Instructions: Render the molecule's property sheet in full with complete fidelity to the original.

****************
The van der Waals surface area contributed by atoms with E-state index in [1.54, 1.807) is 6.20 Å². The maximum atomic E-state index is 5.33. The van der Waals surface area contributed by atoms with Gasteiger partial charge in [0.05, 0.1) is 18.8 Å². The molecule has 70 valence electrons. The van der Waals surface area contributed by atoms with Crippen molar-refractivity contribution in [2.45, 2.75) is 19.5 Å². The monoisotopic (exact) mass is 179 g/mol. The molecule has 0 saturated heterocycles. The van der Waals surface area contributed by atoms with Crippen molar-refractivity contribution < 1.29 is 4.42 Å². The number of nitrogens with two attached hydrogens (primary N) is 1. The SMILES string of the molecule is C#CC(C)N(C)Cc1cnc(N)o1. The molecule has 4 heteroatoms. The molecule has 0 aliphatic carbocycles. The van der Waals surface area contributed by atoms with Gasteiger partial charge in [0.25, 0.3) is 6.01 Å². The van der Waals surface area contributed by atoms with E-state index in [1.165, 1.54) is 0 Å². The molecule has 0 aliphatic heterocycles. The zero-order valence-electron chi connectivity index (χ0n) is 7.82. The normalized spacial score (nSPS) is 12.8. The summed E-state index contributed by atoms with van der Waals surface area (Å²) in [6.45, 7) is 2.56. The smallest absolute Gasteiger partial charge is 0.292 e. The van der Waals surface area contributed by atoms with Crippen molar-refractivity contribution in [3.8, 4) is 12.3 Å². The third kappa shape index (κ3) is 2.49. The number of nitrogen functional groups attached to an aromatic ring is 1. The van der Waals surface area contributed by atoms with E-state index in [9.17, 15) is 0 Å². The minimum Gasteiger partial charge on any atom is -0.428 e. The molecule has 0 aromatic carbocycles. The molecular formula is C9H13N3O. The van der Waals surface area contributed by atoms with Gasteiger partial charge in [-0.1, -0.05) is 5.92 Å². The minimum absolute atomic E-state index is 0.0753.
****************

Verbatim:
The van der Waals surface area contributed by atoms with E-state index in [1.54, 1.807) is 6.20 Å². The maximum atomic E-state index is 5.33. The van der Waals surface area contributed by atoms with Gasteiger partial charge in [0.05, 0.1) is 18.8 Å². The molecule has 70 valence electrons. The van der Waals surface area contributed by atoms with Crippen molar-refractivity contribution in [2.45, 2.75) is 19.5 Å². The monoisotopic (exact) mass is 179 g/mol. The molecule has 0 saturated heterocycles. The van der Waals surface area contributed by atoms with Crippen molar-refractivity contribution < 1.29 is 4.42 Å². The number of nitrogens with two attached hydrogens (primary N) is 1. The SMILES string of the molecule is C#CC(C)N(C)Cc1cnc(N)o1. The molecule has 4 heteroatoms. The molecule has 0 aliphatic carbocycles. The van der Waals surface area contributed by atoms with Gasteiger partial charge in [0.25, 0.3) is 6.01 Å². The van der Waals surface area contributed by atoms with E-state index in [1.165, 1.54) is 0 Å². The molecule has 0 aliphatic heterocycles. The zero-order valence-electron chi connectivity index (χ0n) is 7.82. The normalized spacial score (nSPS) is 12.8. The summed E-state index contributed by atoms with van der Waals surface area (Å²) in [6.45, 7) is 2.56. The smallest absolute Gasteiger partial charge is 0.292 e. The van der Waals surface area contributed by atoms with Crippen molar-refractivity contribution in [3.8, 4) is 12.3 Å². The third kappa shape index (κ3) is 2.49. The number of nitrogen functional groups attached to an aromatic ring is 1. The van der Waals surface area contributed by atoms with E-state index in [9.17, 15) is 0 Å². The minimum Gasteiger partial charge on any atom is -0.428 e. The molecule has 0 aromatic carbocycles. The molecular formula is C9H13N3O. The van der Waals surface area contributed by atoms with Gasteiger partial charge in [-0.1, -0.05) is 5.92 Å². The minimum absolute atomic E-state index is 0.0753.